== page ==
12. Destiny Alvarez says:

    Ian, thank you for writing this article! I myself, as a digital consumer, have become an avid listener of podcasts. I feel like you address a lot of interesting analytical points and the statistics show the proof. I mean the average podcaster is subscribed to 6+ shows? That’s a lot of listening time. I also think it’s interesting how it’s changing journalism. I spent time at the PNW News roundtable this past weekend in Portland, and several of the news organizations talked about using podcasts as a form of engagement with their audiences. I’m intrigued to see where this all goes!

  13. Mary Osborne says:

    I think podcasts are an undervalued tool for marketing. Everyone knows the most effective form of marketing is word of mouth but it’s really hard to do word of mouth campaigns. Podcasts are great opportunities because listeners feel like they know the hosts of the shows they listen to — they even might think of them as friends. As you said, podcast listeners tend to be affluent; brands should consider advertising on podcasts or even recruiting those hosts as influencers.

  14. Abby Wolff says:

    Hi Ian,

    I really enjoyed this blog post about podcasts. I personally love listening to them, and feel like they’re a good combination of entertainment and learning about new topics. Something I’ve noticed recently is how many paid ads play during podcast episodes. Like you mentioned in your post, content marketing is a huge aspect of podcasts. I understand they have to make money from sponsorship, but the total ad time is adding around thirty minutes to each podcast episode. Will this just continue to increase?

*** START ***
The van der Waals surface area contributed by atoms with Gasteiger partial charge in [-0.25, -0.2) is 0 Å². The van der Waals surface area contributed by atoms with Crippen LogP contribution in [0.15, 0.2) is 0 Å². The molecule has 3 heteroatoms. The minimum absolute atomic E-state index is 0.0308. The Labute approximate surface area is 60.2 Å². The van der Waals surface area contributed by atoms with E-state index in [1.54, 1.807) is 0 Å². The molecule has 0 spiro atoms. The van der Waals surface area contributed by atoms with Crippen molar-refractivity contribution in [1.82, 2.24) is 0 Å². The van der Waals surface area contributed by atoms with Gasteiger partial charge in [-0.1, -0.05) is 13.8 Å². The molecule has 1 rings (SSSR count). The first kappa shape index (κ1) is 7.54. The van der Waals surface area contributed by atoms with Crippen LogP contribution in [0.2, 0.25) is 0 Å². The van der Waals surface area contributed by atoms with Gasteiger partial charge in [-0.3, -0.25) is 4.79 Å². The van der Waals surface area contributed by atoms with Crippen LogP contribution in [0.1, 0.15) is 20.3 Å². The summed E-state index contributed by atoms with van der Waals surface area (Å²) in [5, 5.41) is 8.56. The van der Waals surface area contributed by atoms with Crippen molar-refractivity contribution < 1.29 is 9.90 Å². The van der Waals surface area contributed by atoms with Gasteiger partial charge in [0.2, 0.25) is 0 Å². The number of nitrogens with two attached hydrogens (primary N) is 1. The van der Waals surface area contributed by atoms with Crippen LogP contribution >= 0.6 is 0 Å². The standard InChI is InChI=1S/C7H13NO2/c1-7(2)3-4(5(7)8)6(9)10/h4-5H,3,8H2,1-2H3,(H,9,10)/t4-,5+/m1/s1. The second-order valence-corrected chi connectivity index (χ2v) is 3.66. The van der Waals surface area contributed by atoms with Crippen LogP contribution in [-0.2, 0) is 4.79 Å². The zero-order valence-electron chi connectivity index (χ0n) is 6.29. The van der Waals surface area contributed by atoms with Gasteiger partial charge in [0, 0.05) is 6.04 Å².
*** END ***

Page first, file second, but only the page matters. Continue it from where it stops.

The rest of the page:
Thanks again for sharing!

  15. Amador Nazarov says:

    This is one of my favorite posts right here. I feel like a lot of people listen to podcasts but don’t outwardly talk about them as much with their peers as much as they would with music, movies, tv shows. I think that’s kind of cool though. Usually with podcasts, you’re by yourself listening intently or half heartedly to a conversation of some sort. My thing with podcasts is if I am going to listen to one, it’s gotta be something authentic and new that I really can’t get anywhere else. I see stuff on Twitter, talk show hosts and all that, but podcasts are just different. If you guys have heard of Road Trippin’ and you’re an NBA fan, you should take a listen at the new and old shows!

  16. Holly Walden says:

    I recently got very involved in podcasts. I feel like I am actually learning something or getting a deeper insight into famous people’s lives. Sometimes I find myself only listening to podcasts instead of music. I think that podcasts are definitely the new way of getting information out there like radio used to be. But the best part about podcasts is that you can choose what you listen to unlike radio.

  17. David Gugliotti says:

    Good stuff Ian. Podcasts are quite the phenomenon. Some of my friends are huge podcast listeners (mostly those that travel frequently for work) but I only listen to one semi-regularly and I just jumped on it about 2 months ago. The demographics are interesting to see and if a business knows those stats they should seriously consider adding a podcast segment if it fits their mission.